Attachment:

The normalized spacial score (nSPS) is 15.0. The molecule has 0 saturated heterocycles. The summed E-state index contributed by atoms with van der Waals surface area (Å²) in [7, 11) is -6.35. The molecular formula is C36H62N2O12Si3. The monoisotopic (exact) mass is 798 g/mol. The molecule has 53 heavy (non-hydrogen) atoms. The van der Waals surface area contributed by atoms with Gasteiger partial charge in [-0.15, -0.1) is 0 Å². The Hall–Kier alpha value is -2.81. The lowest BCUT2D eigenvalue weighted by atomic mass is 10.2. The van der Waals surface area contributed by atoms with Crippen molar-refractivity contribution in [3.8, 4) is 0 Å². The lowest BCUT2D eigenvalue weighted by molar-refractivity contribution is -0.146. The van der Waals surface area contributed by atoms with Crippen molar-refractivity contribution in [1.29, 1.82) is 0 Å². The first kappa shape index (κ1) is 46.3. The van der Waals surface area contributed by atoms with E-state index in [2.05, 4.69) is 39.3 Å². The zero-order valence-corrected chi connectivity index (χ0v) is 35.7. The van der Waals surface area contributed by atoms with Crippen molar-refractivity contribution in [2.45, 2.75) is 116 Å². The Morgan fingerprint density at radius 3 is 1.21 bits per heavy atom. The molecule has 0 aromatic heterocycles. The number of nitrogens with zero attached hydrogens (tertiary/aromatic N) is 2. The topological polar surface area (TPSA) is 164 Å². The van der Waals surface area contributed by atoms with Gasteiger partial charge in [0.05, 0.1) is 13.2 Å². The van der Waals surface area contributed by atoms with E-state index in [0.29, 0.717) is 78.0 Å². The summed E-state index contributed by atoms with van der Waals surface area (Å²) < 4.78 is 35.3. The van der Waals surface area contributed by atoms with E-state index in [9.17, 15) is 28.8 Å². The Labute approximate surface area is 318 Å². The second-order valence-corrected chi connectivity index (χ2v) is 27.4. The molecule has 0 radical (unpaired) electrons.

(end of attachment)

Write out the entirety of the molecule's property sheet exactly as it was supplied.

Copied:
The normalized spacial score (nSPS) is 15.0. The molecule has 0 saturated heterocycles. The summed E-state index contributed by atoms with van der Waals surface area (Å²) in [7, 11) is -6.35. The molecular formula is C36H62N2O12Si3. The monoisotopic (exact) mass is 798 g/mol. The molecule has 53 heavy (non-hydrogen) atoms. The van der Waals surface area contributed by atoms with Gasteiger partial charge in [-0.15, -0.1) is 0 Å². The Hall–Kier alpha value is -2.81. The lowest BCUT2D eigenvalue weighted by atomic mass is 10.2. The van der Waals surface area contributed by atoms with Crippen molar-refractivity contribution in [3.8, 4) is 0 Å². The lowest BCUT2D eigenvalue weighted by molar-refractivity contribution is -0.146. The van der Waals surface area contributed by atoms with Crippen molar-refractivity contribution in [1.29, 1.82) is 0 Å². The first kappa shape index (κ1) is 46.3. The van der Waals surface area contributed by atoms with E-state index in [2.05, 4.69) is 39.3 Å². The zero-order valence-corrected chi connectivity index (χ0v) is 35.7. The van der Waals surface area contributed by atoms with Crippen molar-refractivity contribution in [2.45, 2.75) is 116 Å². The Morgan fingerprint density at radius 3 is 1.21 bits per heavy atom. The molecule has 0 aromatic heterocycles. The number of nitrogens with zero attached hydrogens (tertiary/aromatic N) is 2. The topological polar surface area (TPSA) is 164 Å². The van der Waals surface area contributed by atoms with Gasteiger partial charge in [0.05, 0.1) is 13.2 Å². The van der Waals surface area contributed by atoms with E-state index in [0.29, 0.717) is 78.0 Å². The summed E-state index contributed by atoms with van der Waals surface area (Å²) < 4.78 is 35.3. The van der Waals surface area contributed by atoms with E-state index in [9.17, 15) is 28.8 Å². The Labute approximate surface area is 318 Å². The second-order valence-corrected chi connectivity index (χ2v) is 27.4. The molecule has 0 radical (unpaired) electrons.